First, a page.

Ian Howard facilitated you doing that trip to the desert.

Yes. Nick Waterlow who actually give us the letter that we have to bring to Phillip Toyne. Phillip Toyne was a lawyer in those days living in Alice Spring and he was busy with the Aborigine land rights and I remember going to Phillip Toyne and he say ‘what do you want, you want to be like another bloody tourist want to take advantage of the Aborigines? Get out of here.’ And he throw us out. And then he said to us, ‘if you want to do something for them, then let me know’. So he literally won’t to talk to us, and he was very, very angry. And then we left and then we asked for the grant of the Australia Council which we get the year after. And we get the grant, we got second hand Jeep, we went to Alice Spring and we say ‘Philip we are here, what we can do?’ And he was so surprised that we went back, and he say, ‘OK now we’re going to talk’. He was making the book on the land rights, and I could do photography and design the book, and all I could make them up, so territory, so we both help for like two months in Alice Spring doing this and after we done he say, ‘OK, now I give you permission, now you can go’, and this is how the beginning of this. It was really, really important. We invite Aborigine medicine man to come to Amsterdam and do performance with us which really happened. We had the two of them and then one. It was such important. We really established the friendship with them. Andrew Crocker was another man, he was the first one who brought canvas to the Pitjantjatjara, the tribe, and actually helped them start painting. I was right there. At the beginning of all the starting of the Aborigine artist doing things. So that period of my life was very important for later development of my work.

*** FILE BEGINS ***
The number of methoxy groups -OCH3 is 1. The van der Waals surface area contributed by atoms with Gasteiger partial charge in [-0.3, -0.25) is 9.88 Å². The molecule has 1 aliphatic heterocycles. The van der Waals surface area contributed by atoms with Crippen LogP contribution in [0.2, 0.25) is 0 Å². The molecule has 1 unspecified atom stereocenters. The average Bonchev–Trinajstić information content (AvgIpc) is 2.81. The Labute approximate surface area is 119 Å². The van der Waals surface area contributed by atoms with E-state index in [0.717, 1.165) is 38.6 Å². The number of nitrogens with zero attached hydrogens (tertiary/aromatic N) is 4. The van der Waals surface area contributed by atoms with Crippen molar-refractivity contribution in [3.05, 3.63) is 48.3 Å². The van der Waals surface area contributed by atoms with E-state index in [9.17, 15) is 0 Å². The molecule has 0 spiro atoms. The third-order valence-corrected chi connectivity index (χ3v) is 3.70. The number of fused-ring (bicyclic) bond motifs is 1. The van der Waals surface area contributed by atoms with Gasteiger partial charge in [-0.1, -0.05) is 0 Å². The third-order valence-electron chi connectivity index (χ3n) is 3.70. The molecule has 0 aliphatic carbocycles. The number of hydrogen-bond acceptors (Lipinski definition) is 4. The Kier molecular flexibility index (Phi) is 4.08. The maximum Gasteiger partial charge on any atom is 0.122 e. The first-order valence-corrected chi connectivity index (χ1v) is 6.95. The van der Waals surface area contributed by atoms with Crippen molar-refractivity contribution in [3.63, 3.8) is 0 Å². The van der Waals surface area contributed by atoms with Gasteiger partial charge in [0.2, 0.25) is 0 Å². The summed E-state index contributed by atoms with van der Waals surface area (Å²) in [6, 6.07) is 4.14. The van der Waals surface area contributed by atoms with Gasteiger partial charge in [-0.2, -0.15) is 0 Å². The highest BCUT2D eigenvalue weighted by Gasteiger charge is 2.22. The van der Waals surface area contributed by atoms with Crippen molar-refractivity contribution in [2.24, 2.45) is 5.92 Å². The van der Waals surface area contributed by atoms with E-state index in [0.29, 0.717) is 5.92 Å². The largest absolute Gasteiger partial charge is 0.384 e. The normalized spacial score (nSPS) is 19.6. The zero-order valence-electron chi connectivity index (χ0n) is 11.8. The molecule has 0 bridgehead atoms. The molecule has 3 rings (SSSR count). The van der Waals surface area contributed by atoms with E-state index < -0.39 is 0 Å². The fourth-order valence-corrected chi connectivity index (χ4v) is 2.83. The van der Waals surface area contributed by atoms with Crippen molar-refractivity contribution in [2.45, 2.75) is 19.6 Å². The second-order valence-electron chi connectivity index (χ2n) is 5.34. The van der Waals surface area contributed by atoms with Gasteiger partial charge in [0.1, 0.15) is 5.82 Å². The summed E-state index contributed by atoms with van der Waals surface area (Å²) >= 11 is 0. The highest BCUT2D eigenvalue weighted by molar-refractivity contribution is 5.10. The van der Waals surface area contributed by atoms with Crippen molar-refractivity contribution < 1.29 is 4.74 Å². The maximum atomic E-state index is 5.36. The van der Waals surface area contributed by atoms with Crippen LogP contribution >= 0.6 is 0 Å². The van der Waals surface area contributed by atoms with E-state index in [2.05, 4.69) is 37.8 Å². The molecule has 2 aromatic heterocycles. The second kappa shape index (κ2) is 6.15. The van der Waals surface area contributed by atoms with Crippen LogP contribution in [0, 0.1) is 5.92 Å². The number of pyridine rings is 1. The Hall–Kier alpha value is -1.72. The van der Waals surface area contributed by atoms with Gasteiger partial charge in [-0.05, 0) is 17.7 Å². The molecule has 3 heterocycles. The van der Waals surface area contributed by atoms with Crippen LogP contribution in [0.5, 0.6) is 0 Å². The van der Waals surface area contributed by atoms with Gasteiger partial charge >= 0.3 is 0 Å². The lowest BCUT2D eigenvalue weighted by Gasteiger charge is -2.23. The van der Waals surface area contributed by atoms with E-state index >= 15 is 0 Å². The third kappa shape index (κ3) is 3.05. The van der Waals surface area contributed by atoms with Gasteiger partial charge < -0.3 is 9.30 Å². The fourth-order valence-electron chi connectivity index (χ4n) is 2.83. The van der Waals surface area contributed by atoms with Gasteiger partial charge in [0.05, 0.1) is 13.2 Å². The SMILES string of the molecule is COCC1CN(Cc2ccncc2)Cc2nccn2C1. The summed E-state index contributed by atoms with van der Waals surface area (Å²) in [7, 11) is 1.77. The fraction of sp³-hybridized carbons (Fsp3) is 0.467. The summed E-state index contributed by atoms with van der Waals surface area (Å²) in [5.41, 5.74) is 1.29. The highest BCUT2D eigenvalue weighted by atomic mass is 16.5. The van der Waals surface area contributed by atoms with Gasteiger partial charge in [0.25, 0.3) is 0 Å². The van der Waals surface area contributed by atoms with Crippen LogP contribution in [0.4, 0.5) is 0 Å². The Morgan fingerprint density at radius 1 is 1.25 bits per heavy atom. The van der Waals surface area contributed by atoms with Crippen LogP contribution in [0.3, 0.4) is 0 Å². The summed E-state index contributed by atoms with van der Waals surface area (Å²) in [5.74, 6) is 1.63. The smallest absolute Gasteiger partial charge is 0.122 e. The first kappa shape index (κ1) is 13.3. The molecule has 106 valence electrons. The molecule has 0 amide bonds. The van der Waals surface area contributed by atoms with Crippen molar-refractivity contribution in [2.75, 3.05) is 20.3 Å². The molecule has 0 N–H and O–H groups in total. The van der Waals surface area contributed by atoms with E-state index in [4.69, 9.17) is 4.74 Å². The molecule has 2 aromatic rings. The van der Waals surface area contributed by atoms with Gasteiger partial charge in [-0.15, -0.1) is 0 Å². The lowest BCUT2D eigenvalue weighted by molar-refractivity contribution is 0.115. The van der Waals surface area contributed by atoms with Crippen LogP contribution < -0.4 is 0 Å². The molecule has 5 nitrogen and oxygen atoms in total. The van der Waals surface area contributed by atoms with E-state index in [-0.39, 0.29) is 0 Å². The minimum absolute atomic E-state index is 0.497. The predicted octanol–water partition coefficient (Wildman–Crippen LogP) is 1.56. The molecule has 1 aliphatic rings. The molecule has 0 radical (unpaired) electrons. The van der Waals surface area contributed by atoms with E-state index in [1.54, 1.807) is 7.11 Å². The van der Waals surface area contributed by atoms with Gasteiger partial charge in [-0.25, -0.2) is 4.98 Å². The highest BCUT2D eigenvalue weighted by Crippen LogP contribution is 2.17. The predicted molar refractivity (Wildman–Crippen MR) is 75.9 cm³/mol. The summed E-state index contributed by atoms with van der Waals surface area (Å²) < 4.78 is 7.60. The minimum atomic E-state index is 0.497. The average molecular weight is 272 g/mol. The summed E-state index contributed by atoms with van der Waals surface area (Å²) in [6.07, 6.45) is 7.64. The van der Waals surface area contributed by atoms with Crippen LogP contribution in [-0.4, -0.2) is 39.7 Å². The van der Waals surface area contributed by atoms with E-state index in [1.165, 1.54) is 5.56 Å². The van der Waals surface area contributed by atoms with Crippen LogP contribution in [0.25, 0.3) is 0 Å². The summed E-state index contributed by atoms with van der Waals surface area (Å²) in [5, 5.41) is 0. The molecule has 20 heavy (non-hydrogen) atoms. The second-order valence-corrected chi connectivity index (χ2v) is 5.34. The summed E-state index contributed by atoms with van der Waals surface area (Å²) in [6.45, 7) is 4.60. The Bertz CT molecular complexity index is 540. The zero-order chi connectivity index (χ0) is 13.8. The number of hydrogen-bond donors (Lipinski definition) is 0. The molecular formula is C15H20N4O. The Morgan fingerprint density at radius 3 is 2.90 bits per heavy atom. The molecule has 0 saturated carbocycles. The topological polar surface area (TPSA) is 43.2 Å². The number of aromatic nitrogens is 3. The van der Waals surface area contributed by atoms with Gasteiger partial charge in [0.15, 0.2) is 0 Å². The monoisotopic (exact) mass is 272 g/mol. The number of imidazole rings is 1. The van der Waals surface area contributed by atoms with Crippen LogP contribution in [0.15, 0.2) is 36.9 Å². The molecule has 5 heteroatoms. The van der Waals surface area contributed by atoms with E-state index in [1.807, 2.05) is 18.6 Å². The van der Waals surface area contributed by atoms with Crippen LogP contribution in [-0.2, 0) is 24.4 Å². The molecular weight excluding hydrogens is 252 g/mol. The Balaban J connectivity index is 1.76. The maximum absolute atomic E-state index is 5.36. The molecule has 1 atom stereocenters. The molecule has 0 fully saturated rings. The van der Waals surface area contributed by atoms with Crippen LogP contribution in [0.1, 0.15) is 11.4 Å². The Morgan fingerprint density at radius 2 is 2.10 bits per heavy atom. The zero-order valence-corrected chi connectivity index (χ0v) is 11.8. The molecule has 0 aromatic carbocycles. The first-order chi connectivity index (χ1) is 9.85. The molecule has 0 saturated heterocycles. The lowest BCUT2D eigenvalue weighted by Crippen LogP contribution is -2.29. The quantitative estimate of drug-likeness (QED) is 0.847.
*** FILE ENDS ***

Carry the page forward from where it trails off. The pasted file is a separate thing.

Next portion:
Did it give you a connection with nature?